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Mitchell v. Mills

United States Court of Appeals, Fifth Circuit

July 10, 2018

ARTHUR MITCHELL, Plaintiff-Appellee

          Appeal from the United States District Court for the Eastern District of Texas

          Before JOLLY, SOUTHWICK, and WILLETT, Circuit Judges.

          E. GRADY JOLLY, Circuit Judge.

         Danny Mills and Dennis Chartier, the defendants-appellants, were each mayors of the City of Naples, Texas, at times when the plaintiff was employed by the City. Arthur Mitchell, the plaintiff-appellee, is an African-American man who claims that the defendants paid two specific white employees at a higher rate than he was paid, in violation of Mitchell's constitutional right to equal protection of the law. The defendants claimed qualified immunity, which the district court denied. The defendants appeal this denial. We reverse.



         Mitchell is an African-American man employed as a "City Worker" by the City of Naples, Texas (the "City"). He works in the Public Works Department ("PWD"), which handles water, sewer, and street maintenance for the City. The PWD includes a Water Department and a Street Department. Mitchell is assigned to the Water Department. Mitchell's responsibilities include monitoring wells, checking lift stations, cleaning the sewer plant, reading water meters, and clearing debris from the roads. Along with the supervisor of the Water Department, Kenneth Stacks, Mitchell also repairs water and sewer leaks, which is a "huge part" of the job. Mitchell's prior experience, before working for the City, includes plumbing, electrical maintenance, commercial driving, and operating forklifts. Based on his prior experience, until recently, Mitchell handled plumbing and electrical issues for the public library, the community center, and the PWD's shop. Additionally, Mitchell is the only employee with a commercial driver's license and thus the only employee who can drive the City's dump truck.[1]

         The defendant Mills is the former mayor of the City. The defendant Chartier is the current mayor. Mitchell filed this wage-discrimination lawsuit against Mills and Chartier (the "defendants"), under 42 U.S.C. § 1983, alleging that the defendants paid him less than two[2] comparable white coworkers (the "comparators") on account of Mitchell's race, in violation of the Equal Protection Clause of the Fourteenth Amendment.[3] Although Mitchell sued the defendants in their official and individual capacities, only Mitchell's equal- protection claim against them in their individual capacities is before us on appeal.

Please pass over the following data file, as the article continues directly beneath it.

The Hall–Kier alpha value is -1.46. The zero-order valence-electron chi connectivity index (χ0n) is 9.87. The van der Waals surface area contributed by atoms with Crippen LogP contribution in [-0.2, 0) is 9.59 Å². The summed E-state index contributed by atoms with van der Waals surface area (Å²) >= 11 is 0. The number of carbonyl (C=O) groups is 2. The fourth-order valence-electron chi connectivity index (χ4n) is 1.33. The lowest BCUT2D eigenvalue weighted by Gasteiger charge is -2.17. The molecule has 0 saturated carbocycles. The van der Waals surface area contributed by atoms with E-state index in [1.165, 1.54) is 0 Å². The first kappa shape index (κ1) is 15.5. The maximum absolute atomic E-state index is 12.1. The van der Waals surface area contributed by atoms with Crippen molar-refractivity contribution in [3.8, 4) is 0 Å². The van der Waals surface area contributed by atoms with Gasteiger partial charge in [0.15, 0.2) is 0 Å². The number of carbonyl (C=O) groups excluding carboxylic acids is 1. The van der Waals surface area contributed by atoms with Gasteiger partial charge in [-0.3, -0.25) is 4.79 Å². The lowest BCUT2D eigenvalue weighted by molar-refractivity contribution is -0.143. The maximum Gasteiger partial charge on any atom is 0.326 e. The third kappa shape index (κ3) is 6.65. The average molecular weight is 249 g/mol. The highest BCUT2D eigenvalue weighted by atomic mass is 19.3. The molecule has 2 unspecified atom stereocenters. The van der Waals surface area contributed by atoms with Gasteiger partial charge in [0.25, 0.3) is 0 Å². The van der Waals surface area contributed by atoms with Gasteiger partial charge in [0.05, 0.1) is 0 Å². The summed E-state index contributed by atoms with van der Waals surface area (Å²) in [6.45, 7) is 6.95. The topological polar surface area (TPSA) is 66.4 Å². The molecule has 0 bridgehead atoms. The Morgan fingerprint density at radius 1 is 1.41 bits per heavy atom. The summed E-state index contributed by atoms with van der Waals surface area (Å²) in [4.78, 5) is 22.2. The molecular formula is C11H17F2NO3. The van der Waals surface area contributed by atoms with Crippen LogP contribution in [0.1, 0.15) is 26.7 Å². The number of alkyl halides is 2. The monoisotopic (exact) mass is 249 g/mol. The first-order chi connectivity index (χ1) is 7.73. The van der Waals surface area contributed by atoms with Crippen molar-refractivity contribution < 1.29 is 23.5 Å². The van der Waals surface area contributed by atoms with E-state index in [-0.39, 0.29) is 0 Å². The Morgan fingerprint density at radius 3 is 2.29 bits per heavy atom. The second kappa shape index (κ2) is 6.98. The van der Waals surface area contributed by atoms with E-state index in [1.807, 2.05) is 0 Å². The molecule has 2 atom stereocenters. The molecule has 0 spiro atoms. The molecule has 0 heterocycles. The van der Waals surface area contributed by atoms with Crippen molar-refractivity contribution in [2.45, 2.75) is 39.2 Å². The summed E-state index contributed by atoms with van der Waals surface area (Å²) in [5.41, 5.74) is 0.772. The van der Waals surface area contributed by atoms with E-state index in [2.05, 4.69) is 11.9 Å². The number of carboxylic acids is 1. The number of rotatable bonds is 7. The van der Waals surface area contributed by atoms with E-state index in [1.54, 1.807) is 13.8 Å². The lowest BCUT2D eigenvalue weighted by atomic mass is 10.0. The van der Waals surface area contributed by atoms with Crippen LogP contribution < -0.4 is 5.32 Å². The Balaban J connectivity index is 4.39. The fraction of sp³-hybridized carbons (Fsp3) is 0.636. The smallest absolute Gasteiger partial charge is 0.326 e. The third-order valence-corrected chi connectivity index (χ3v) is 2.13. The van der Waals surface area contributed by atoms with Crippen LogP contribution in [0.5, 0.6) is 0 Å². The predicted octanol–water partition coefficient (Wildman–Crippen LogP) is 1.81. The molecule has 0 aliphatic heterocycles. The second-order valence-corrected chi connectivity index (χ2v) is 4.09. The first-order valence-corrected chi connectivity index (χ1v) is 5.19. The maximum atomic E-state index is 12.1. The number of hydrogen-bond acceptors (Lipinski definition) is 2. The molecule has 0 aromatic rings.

We turn now to describe the record facts concerning the comparators.


         Lloyd Davlin is Mitchell's first alleged comparator. Davlin is employed in the Street Department. He is the "Street Superintendent" or "Street Supervisor." Although he works in the Street Department, Davlin shares some overlapping duties with Mitchell. For example, he and Mitchell take turns cleaning the sewer plant. But Davlin's responsibilities also include supervising and planning street projects, calculating material needed for those projects, and arranging to obtain materials necessary for street projects. Importantly, Davlin is authorized to operate the City's motor grader and lay-down machine. Employees in the Street Department are required to possess skills and experience in operating street-related heavy equipment, including a motor grader (to cut the appropriate grade for the street) and a lay-down machine (to apply asphalt to the roadway). When he first came to work with the City, Davlin had over twenty years of experience at a private mining company, including experience operating heavy machinery such as a motor grader.

         Dwayne Heard is Mitchell's second alleged comparator. Although Heard's job title is disputed, it is undisputed that Heard was Davlin's predecessor in the Street Department and had essentially the same job duties and skills as Davlin, set out above. As is the case with Davlin, Heard shared some overlapping duties with Mitchell. Heard, however, also had more than twenty years of prior experience in the operation and maintenance of a variety of heavy equipment, including a motor grader, and an extensive background in construction. Heard used that experience during his brief four-month employment with the City, which occurred some four-plus years before Mitchell filed this lawsuit. Additionally, Heard was a certified welder, and he performed welding services for the City.


         In the proceedings before the district court, Mills and Chartier moved for summary judgment on the basis of qualified immunity. The district court, however, denied qualified immunity to the defendants, holding, without explanation, that there was a genuine dispute of material fact as to whether Mitchell and his comparators were sufficiently comparable. See ...

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